However, some users distrusted the new system just enough to feel uncomfortable skipping the old steps. Understandably, they didn’t want to trek all the way to a far-off shelf only to find the item out of stock—an annoyance factor which drove them to check the inventory reports obsessively in the first place. So, they continued to access the old system and print inventory reports.

The suboptimal process spread like a virus. Users who, at first, had stopped printing the reports noticed others doing it, and reverted to the old habit for fear of missing something. New hires came on board and were trained by the old timers on a wide range of tasks, including how to print the inventory report. If anyone asked “Why?” they were told, “This is how we’ve always done it.”

Even a seemingly harmless habit like this can create a big problem. The unnecessary steps added 90 seconds to the workflow. Multiplied by an average of 32 orders per day, across 20 workers, means 16 hours per day were wasted. At $25 per hour for warehouse labor, over 260 working days per year, this equated to $104,000 in lost productivity.


1. Inadequate Initial Training

A natural reaction to this type of problem is to assume employees were not trained properly in the first place. If sufficient training begets familiarity with the system, familiarity means no unwanted user habits, right?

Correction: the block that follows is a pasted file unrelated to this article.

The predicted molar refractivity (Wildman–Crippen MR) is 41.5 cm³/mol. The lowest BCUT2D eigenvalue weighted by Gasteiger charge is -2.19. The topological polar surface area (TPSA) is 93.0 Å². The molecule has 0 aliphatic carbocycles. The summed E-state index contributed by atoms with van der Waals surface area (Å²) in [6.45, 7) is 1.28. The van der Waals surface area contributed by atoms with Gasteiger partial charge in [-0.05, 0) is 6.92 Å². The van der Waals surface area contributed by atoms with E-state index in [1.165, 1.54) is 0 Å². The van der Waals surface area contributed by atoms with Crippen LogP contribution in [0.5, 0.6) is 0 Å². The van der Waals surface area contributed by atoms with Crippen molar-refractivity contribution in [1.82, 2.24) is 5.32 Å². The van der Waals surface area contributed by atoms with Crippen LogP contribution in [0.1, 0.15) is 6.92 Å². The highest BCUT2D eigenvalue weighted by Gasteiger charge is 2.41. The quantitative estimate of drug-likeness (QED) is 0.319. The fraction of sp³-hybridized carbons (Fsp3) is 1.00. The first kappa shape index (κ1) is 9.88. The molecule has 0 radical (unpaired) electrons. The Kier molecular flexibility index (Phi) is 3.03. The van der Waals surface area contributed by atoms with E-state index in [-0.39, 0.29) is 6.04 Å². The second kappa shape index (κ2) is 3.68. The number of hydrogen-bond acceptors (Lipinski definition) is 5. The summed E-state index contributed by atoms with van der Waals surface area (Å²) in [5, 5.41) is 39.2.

Yes, poor training can create blind spots. If system features or new workflows are not rolled out with proper training, there will almost always be a gap between the ideal and real processes.

But, in the case above, initial training was not a problem. The consultant who performed the training characterized it as “flawless.” To ensure high turnout for training sessions, donuts and coffee were abundant. Engagement was high. The team had easy access to training materials for future reference. All the boxes were checked.

Unfortunately, bad habits don’t surface in training sessions. Rarely will the experts performing initial training teach anything but the standard and most efficient procedure. Plus, trainers have no way of knowing what quirky user habits may arise later. It is an unattainable dream to expect that every employee will comply with 100% of the training they receive. As time passes, memory of the training becomes spotty, and employees start to rely on prior experience.